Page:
Written By WATCH US LIVE Associated Press Television News COMMENT SUBSCRIBE TO US First Published: 3rd January, 2020 17:33 IST Here are a few things to watch in Southeastern Conference basketball as league competition opens this week:GAME OF THE WEEKENDLOOKING AHEADCan LSU and Tennessee bounce back?: LSU is the defending SEC regular-season champion and Tennessee owned the nation’s No. 1 ranking for nearly a month last season, but both teams are struggling a bit as they prepare to meet Saturday in Knoxville. Tennessee (8-4) has dropped three of its last four games andNUMBERS GAMEAuburn is one of only two unbeaten Division I teams along with No. 13 San Diego State (14-0). … SEC teams have gone 8-3 in head-to-head matchups with the Atlantic Coast Conference but have a combined 9-16 record against the Big East, Big Ten, Big 12 and Pac-12. … Kentucky’s Ashton Hagans has recorded at least six assists in nine straight games. He has an SEC-leading 7.3 assists per game. … After winning 31 straight home games, Tennessee has dropped two of its last three at Thompson-Boling Arena. … The SEC’s only Top 25 teams are Auburn and No. 17 Kentucky. … The SEC had five teams in the top 50 of theIMPACT PERFORMERGeorgia’s Anthony Edwards was rated as the nation’s No. 2 prospect in his class, according to composite rankings of recruiting sites, and the 6-foot-5 guard has lived up to that considerable billing thus far. Edwards ranks second in the SEC in scoring (19.7), behind only Vanderbilt’s Aaron Nesmith (23.5). Edwards showed his ability to deliver in big games by scoring 37 points in a loss to No. 14 Michigan State. Edwards gets another chance to showcase his talents Saturday at No. 9 Memphis, when he matches up with the Tigers’ talent-laden freshman class.ON THE WOMEN’S SIDEThe SEC enters conference play with six teams in the Top 25: No. 4 South Carolina, No. 11 Texas A&M, No. 13 Kentucky, No. 15 Mississippi State, No. 20 Arkansas and No. 22 Tennessee. … Heading into Thursday’s games, Texas A&M’s Chennedy Carter ranked fifth among Division I players in scoring (22.8) and Auburn’s Unique Thompson was fifth in rebounding (12.2). Last Updated: 3rd January, 2020 17:33 IST Unbeaten Auburn Visits Mississippi St. To Open SEC Schedule Here are a few things to watch in Southeastern Conference basketball as league competition opens this week: LIVE TV FOLLOW US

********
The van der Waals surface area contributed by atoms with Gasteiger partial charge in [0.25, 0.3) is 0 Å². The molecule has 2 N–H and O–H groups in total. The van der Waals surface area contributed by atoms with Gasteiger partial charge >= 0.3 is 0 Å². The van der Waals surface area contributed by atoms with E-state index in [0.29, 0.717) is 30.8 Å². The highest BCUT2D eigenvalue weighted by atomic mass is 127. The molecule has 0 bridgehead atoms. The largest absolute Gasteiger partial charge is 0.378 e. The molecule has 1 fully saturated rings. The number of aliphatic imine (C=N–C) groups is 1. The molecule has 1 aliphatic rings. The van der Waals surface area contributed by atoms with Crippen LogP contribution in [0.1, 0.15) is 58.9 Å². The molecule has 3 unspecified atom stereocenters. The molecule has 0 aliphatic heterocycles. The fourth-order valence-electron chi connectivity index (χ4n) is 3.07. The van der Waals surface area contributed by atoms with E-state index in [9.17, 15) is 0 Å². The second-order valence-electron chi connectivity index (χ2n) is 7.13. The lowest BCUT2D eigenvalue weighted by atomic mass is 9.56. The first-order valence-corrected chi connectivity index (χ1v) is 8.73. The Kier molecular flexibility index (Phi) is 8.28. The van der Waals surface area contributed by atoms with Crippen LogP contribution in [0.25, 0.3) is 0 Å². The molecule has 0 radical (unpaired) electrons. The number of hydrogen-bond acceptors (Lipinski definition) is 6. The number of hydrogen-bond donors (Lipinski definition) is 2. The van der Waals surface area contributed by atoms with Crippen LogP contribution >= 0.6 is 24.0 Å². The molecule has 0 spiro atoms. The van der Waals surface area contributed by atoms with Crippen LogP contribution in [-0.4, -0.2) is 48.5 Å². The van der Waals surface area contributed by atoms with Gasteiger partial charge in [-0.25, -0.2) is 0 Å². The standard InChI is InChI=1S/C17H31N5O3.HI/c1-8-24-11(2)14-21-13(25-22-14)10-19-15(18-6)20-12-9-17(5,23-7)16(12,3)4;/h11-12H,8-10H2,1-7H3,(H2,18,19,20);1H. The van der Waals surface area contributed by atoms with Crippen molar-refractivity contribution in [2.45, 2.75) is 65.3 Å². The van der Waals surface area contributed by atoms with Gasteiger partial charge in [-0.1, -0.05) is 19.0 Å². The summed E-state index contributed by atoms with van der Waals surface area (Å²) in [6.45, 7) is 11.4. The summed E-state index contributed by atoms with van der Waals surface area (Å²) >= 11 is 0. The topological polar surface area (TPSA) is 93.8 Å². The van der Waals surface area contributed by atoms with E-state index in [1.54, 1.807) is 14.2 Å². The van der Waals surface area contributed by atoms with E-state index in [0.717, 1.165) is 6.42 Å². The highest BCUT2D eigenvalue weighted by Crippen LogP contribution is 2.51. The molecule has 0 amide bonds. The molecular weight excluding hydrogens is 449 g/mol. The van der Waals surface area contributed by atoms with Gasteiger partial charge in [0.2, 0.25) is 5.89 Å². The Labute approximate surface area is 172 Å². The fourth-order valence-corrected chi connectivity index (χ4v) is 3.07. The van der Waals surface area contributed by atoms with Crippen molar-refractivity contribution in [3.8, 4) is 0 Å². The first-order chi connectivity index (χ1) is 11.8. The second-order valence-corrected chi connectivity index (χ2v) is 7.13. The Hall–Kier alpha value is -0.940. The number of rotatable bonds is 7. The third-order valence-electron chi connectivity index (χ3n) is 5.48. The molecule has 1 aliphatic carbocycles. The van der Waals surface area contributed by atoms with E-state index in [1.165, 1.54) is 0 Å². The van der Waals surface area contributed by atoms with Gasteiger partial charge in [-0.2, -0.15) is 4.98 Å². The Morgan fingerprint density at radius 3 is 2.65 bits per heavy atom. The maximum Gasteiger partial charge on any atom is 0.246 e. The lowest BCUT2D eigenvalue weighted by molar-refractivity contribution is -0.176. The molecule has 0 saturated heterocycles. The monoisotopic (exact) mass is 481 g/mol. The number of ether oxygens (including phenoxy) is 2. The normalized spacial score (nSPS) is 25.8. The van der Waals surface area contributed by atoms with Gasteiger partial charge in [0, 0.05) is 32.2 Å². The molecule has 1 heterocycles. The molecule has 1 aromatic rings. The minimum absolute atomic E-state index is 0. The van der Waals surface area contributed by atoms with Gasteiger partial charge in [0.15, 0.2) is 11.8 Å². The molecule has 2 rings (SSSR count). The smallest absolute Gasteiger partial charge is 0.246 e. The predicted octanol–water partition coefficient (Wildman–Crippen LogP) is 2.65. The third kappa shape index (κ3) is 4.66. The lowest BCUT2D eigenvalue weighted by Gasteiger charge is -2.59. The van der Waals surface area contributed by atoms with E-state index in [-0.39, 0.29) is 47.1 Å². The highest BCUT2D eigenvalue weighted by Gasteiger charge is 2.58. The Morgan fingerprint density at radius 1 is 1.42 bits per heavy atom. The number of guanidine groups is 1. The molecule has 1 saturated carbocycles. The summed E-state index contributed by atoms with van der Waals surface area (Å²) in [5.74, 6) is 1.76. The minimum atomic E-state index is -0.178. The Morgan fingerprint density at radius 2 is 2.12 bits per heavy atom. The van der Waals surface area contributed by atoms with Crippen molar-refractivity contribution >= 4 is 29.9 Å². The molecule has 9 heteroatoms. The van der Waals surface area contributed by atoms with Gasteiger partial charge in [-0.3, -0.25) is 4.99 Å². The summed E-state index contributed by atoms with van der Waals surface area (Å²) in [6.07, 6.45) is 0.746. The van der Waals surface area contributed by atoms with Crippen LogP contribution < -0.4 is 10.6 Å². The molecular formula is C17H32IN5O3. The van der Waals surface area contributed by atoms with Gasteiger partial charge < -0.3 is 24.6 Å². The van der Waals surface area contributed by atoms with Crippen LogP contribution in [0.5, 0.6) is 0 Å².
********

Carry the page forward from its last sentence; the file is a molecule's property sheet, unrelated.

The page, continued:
“I think it’s very important that we just put a safety net under our troops,” said Webb, a former Vietnam veteran and Navy secretary. The bill attracted three dozen co-sponsors, including Republicans Chuck Hagel of Nebraska, Olympia Snowe of Maine and Gordon Smith of Oregon. In July, a similar measure fell just shy of the 60 needed to advance, and additional Republicans said they were considering it. But momentum behind the bill stalled Wednesday after Sen. John Warner, R-Va., announced that he decided the consequences would be disastrous. Warner, a former longtime chairman of the Armed Services Committee, had voted in favor of the measure in July but said he changed his mind after talking to senior military officials. Without more Republican support, Democrats are unlikely to pass other war-related measures. In coming days, the Senate planned to vote on legislation by Sen. Carl Levin, D-Mich., that would order combat troops home in nine months. Levin, chairman of the Armed Services Committee, said his bill would allow some troops to remain behind to conduct such missions as counterterrorism and training the Iraqis; he estimated the legislation, if enacted, would cut troop levels in Iraq by more than half.160Want local news?Sign up for the Localist and stay informed Something went wrong. Please try again.subscribeCongratulations! You’re all set! IRAQ: Measure that would regulate the length of troops’ tours fails to get 60 votes. By Anne Flaherty THE ASSOCIATED PRESS WASHINGTON – The Senate blocked legislation Wednesday that would have balanced the amount of time troops spent in combat, a blow for Democrats struggling to challenge President Bush’s Iraq policies. The 56-44 vote was four votes short of reaching the 60 needed to cut off debate. It was the second time in as many months that the bill, sponsored by Sen. Jim Webb, D-Va., was sidetracked. In July, a similar measure fell four votes short of advancing. Failure of the bill was a sound defeat for Democrats, who have been unable to pass significant anti-war legislation by a veto- proof majority since taking control of Congress in January. Webb’s measure was seen as having the best chance at attracting the 60 votes needed to pass because of its pro-military premise. The bill would have required that troops spend as much time at home training with their units as they spend deployed in Iraq or Afghanistan. Members of the National Guard or Reserve would be guaranteed three years at home before being sent back. Most Army soldiers now spend about 15 months in combat with 12 months home.